What the Gulf Oil Spill Means for Tourists
Right now, there are a whole bunch of nervous tourists on Gulf Coast beaches ready to twitch away at the first sight of black oil washing onto those pristine white sands. Parents are expressing concern about having their children swim in Florida’s western waters, diving and fishing charters are being called off in the Keys, birds and turtles crying tears of oil are washing up on shore in Mississippi, no one’s ordering the N’awlins oysters, and many regional Gulf Coast resorts, hotels, and vacation rentals are fielding cancellation calls for as far away as August. But are the worries to tourists overblown?
At this point, it’s very hard to say, but all indications are that what’s happened in the Gulf is nothing short of unprecedented. And this is a region that’s been through the ringer in recent years. Pounded by catastrophic hurricanes, places like New Orleans and Biloxi are still dealing with the economic aftermath of Mother Nature’s fury, and a preventable event like this oil spill is the very sad equivalent of kicking someone when they’ve been down and are in the defiant and spirited act of getting back up.
This is also an event that can’t really be compared to the Exxon Valdez spill in Alaska. While it remains to be seen which of these two events is the larger spill in tonnage, there’s no doubt that the Gulf region is much more economically active than that near isolated Valdez. The fisherfolk who stock up so many tourist-frequented restaurants from Texas to Florida are worried about their livelihoods, and, right now, are having to join the volunteers and BP employees who are scurrying up and down the coast on foot and by boat frantically attempting to contain a situation that surged very quickly beyond anyone’s control.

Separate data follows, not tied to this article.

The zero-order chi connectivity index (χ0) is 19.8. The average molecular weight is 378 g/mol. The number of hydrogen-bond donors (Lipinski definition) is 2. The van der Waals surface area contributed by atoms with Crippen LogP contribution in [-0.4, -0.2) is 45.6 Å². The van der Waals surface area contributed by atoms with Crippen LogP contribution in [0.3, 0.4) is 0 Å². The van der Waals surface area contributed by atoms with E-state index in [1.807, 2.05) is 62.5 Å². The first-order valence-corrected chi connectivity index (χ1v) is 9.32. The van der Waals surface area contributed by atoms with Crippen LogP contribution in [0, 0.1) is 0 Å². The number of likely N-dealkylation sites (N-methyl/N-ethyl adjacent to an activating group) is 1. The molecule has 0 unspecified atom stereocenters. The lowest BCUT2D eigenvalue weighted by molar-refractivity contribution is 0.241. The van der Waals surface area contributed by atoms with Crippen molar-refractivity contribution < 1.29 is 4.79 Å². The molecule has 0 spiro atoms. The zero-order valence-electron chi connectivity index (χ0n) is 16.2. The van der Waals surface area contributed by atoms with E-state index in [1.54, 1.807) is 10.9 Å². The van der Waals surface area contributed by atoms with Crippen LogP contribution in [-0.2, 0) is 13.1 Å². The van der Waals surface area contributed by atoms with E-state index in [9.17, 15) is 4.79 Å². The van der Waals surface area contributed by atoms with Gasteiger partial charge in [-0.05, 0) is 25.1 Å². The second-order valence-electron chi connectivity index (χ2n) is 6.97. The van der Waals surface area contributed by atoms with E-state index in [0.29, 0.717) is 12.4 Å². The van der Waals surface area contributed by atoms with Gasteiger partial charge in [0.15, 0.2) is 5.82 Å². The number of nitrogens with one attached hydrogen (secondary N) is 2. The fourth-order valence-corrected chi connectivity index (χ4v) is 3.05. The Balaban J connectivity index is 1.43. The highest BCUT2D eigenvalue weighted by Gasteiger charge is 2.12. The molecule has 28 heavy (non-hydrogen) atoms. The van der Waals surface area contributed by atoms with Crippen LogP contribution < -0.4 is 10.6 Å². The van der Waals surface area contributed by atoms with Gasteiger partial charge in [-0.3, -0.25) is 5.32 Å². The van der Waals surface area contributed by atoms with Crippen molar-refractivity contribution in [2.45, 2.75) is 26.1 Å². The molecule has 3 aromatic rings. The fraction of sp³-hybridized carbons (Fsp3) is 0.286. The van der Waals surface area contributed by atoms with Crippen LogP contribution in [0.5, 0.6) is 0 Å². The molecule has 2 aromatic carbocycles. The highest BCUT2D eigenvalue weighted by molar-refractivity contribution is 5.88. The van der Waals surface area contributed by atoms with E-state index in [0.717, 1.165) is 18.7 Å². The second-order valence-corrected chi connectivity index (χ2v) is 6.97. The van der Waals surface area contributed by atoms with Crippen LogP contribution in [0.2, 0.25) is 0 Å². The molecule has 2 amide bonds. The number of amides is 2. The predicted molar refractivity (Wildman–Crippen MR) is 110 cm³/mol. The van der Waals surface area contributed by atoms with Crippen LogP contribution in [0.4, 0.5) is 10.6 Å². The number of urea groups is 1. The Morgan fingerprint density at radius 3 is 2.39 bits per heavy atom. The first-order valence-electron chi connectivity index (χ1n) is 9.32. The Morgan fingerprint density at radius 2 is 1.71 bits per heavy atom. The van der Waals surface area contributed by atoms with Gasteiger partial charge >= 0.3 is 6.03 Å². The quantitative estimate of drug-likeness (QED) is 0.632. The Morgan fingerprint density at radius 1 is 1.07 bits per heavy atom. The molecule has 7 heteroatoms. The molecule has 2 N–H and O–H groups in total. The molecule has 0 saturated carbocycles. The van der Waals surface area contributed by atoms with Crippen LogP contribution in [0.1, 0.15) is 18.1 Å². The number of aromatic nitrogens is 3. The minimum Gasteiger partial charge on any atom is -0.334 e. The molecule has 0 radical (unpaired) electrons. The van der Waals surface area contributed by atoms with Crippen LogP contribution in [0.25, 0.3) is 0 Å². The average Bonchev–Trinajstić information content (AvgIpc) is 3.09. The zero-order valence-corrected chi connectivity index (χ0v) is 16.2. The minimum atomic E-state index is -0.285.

According to an article in the Washington Post, a worst-case scenario is that oil could be carried by currents as far up the East Coast as Cape Hatteras. Only time will tell. But, for now, I say hold onto your vacation plans, and keep fingers crossed for a speedy—and successful—clean-up effort, and for continued resilience in a spectacular, much-loved region that desperately deserves a good break.
My name: Rachel Berg.
Favorite way to get around: By Venetian gondola during starlit high tide, gliding past decaying and slightly spooky palaces, with perhaps a bottle of prosecco placed between the gondola seat cushions.
View that took my breath away: Unable to sleep in the mystical city of Sfat in Israel, I wandered outdoors predawn and was treated to a purple-on-purple sunrise below the mountaintop that seemed to emerge feet-first through ground-level clouds.
Greatest travel lesson learned: Sunny weather isn't everything. Some of my best travel memories involve go-karting through a deluge turned mud-fest in Mexico, drinking tea in the cold Denali tundra, and watching electric thunderstorms roll through national parks out West.
Most challenging travel moment: Getting leveled by altitude sickness in Cuzco and realizing that my body was forcing me to slow down and rest despite the fact that there was so much to do and see.
Travel ambition: To see the northern lights.